Ron DeSantis won the governorship in Florida; he is tipped as a potential Republican presidential candidate in 2024 and is a possible rival to former President Donald Trump. The Republicans also won the race for governor in Nevada, taking it from the Democrats. while, in turn, the Democrats took control of the governor's mansion from the Republicans in both Massachusetts and Maryland. The governor heads the government's executive branch in each state or territory and, depending on the individual jurisdiction, may have considerable control over government budgeting, the power of appointment of many officials (including many judges), and a considerable role in legislation. This means the Republicans will potentially have significant power to implement their policies and stop Biden from passing legislation, undermining his role as president and potentially hurting his chances of gaining another term in the 2024 elections.

Most Americans, in particular republicans or “election deniers” have formed an echo-chamber for the claim President Biden's election was faulty due to corrupt voting and false ballots, according to Kari Lake, candidate for arizona governor, “Trump will “come back with a vengeance” and “hundreds of thousands phoney ballots were dropped into drop boxes and they were counted”. At least 126 election deniers have won House, Senate and governor seats, 48 have lost their races. - make paragraph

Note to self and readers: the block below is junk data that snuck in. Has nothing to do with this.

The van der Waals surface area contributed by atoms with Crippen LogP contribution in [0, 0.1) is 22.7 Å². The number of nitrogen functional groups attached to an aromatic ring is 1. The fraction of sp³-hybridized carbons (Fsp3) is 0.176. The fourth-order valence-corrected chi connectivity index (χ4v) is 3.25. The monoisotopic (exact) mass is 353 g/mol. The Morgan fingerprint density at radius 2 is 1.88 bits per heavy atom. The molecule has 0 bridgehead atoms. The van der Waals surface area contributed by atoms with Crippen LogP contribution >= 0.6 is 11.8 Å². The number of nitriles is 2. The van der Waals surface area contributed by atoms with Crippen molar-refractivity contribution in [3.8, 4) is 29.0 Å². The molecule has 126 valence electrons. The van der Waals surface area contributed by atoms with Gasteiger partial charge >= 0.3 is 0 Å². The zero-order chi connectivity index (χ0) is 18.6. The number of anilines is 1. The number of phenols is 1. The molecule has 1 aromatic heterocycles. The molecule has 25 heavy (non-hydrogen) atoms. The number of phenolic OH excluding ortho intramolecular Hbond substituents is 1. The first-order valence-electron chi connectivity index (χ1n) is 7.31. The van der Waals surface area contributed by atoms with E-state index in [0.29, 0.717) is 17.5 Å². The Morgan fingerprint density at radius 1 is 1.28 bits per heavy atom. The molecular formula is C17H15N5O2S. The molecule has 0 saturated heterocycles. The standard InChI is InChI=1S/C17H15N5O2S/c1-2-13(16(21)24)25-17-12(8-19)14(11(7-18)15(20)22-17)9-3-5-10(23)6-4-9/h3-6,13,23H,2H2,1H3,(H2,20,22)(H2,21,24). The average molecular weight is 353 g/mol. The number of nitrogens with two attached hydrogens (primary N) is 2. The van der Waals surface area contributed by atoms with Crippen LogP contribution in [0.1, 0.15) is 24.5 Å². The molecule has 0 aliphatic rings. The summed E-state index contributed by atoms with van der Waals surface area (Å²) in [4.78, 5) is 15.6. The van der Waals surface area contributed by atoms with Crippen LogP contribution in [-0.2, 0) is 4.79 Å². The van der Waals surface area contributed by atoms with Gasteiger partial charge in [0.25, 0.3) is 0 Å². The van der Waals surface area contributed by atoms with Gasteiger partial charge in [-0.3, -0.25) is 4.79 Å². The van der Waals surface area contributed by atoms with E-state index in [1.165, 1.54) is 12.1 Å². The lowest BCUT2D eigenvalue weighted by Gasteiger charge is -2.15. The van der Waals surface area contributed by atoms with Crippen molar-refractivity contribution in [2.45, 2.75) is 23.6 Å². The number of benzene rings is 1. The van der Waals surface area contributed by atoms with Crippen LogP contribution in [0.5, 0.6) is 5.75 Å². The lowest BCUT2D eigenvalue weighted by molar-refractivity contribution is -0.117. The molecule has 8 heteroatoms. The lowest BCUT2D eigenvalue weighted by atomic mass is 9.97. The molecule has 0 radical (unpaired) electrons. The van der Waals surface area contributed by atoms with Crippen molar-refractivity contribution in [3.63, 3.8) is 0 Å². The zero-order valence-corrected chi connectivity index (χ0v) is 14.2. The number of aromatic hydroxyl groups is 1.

There are four House races involving election deniers yet to be called: Alaska's sole seat, where Sarah Palin is the Republican nominee, Lauren Boebert's race in Colorado, and two districts in California

Americans are not only focused on who's in power but the issues that they are facing. In a time of issue voting the top two issues of voters minds as they cast their ballots are rising prices and abortion. The midterms are also a big check on the national mood, signalling to politicians what the American people are concerned about and what they like. There is a lot to learn in terms of setting up the next presidential election. This is unsurprising as 44 states have prohibited abortion after a certain stage of pregnancy. Abortion was a top issue, with 27% of people saying it was their deciding factor, after the Supreme Court overturned a ruling which had given nationwide protection for abortion rights.-Republicans took a hit at the polls because that's the price to pay for a major policy gain. Almost a third of people surveyed said inflation was the issue that mattered most in deciding how they votedA large majority of voters also said rising prices have caused them hardship in the past year. Laying the blame for historically high inflation at the feet of President Joe Biden and his unified Democratic government, Republicans have repeatedly called for an end to the "spending spree" in Washington. That said, voters were sharply divided along party lines - inflation was by far the biggest issue for Republicans, while for Democrats, abortion was top.